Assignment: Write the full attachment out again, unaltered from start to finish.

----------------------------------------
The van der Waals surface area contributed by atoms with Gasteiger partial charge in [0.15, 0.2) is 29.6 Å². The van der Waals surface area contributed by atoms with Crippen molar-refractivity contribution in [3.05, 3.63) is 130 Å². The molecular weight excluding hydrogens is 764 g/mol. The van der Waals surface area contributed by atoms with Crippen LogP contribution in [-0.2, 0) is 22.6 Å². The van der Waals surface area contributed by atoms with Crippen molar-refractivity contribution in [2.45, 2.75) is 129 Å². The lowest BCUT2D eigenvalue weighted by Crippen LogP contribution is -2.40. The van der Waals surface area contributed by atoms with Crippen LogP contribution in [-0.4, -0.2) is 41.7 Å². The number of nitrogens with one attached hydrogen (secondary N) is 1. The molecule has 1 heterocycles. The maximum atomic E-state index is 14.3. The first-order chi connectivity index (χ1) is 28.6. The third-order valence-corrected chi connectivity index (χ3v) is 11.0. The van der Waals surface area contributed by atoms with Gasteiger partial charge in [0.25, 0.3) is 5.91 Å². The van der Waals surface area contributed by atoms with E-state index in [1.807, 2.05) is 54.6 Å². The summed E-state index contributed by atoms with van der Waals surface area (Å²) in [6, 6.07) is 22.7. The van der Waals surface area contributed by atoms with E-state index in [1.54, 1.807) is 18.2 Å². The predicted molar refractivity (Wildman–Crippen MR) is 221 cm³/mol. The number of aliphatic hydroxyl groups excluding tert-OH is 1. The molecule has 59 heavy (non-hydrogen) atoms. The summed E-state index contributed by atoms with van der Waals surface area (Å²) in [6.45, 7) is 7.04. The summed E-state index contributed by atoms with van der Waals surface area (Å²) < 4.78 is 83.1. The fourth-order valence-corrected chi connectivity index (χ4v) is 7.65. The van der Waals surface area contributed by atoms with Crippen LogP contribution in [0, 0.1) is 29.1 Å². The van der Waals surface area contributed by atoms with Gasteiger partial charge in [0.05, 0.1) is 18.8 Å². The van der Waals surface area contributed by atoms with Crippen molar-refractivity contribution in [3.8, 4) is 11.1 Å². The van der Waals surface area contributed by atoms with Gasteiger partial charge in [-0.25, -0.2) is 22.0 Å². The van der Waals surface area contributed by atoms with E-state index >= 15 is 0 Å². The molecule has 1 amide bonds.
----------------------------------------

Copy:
The van der Waals surface area contributed by atoms with Gasteiger partial charge in [0.15, 0.2) is 29.6 Å². The van der Waals surface area contributed by atoms with Crippen molar-refractivity contribution in [3.05, 3.63) is 130 Å². The molecular weight excluding hydrogens is 764 g/mol. The van der Waals surface area contributed by atoms with Crippen LogP contribution in [-0.2, 0) is 22.6 Å². The van der Waals surface area contributed by atoms with Crippen molar-refractivity contribution in [2.45, 2.75) is 129 Å². The lowest BCUT2D eigenvalue weighted by Crippen LogP contribution is -2.40. The van der Waals surface area contributed by atoms with Crippen LogP contribution in [-0.4, -0.2) is 41.7 Å². The number of nitrogens with one attached hydrogen (secondary N) is 1. The molecule has 1 heterocycles. The maximum atomic E-state index is 14.3. The first-order chi connectivity index (χ1) is 28.6. The third-order valence-corrected chi connectivity index (χ3v) is 11.0. The van der Waals surface area contributed by atoms with Gasteiger partial charge in [0.25, 0.3) is 5.91 Å². The van der Waals surface area contributed by atoms with E-state index in [1.807, 2.05) is 54.6 Å². The summed E-state index contributed by atoms with van der Waals surface area (Å²) in [6, 6.07) is 22.7. The van der Waals surface area contributed by atoms with E-state index in [1.54, 1.807) is 18.2 Å². The predicted molar refractivity (Wildman–Crippen MR) is 221 cm³/mol. The number of aliphatic hydroxyl groups excluding tert-OH is 1. The molecule has 59 heavy (non-hydrogen) atoms. The summed E-state index contributed by atoms with van der Waals surface area (Å²) in [6.45, 7) is 7.04. The summed E-state index contributed by atoms with van der Waals surface area (Å²) < 4.78 is 83.1. The fourth-order valence-corrected chi connectivity index (χ4v) is 7.65. The van der Waals surface area contributed by atoms with Crippen LogP contribution in [0, 0.1) is 29.1 Å². The van der Waals surface area contributed by atoms with Gasteiger partial charge in [0.05, 0.1) is 18.8 Å². The van der Waals surface area contributed by atoms with Crippen molar-refractivity contribution in [3.8, 4) is 11.1 Å². The van der Waals surface area contributed by atoms with Gasteiger partial charge in [-0.25, -0.2) is 22.0 Å². The van der Waals surface area contributed by atoms with E-state index >= 15 is 0 Å². The molecule has 1 amide bonds.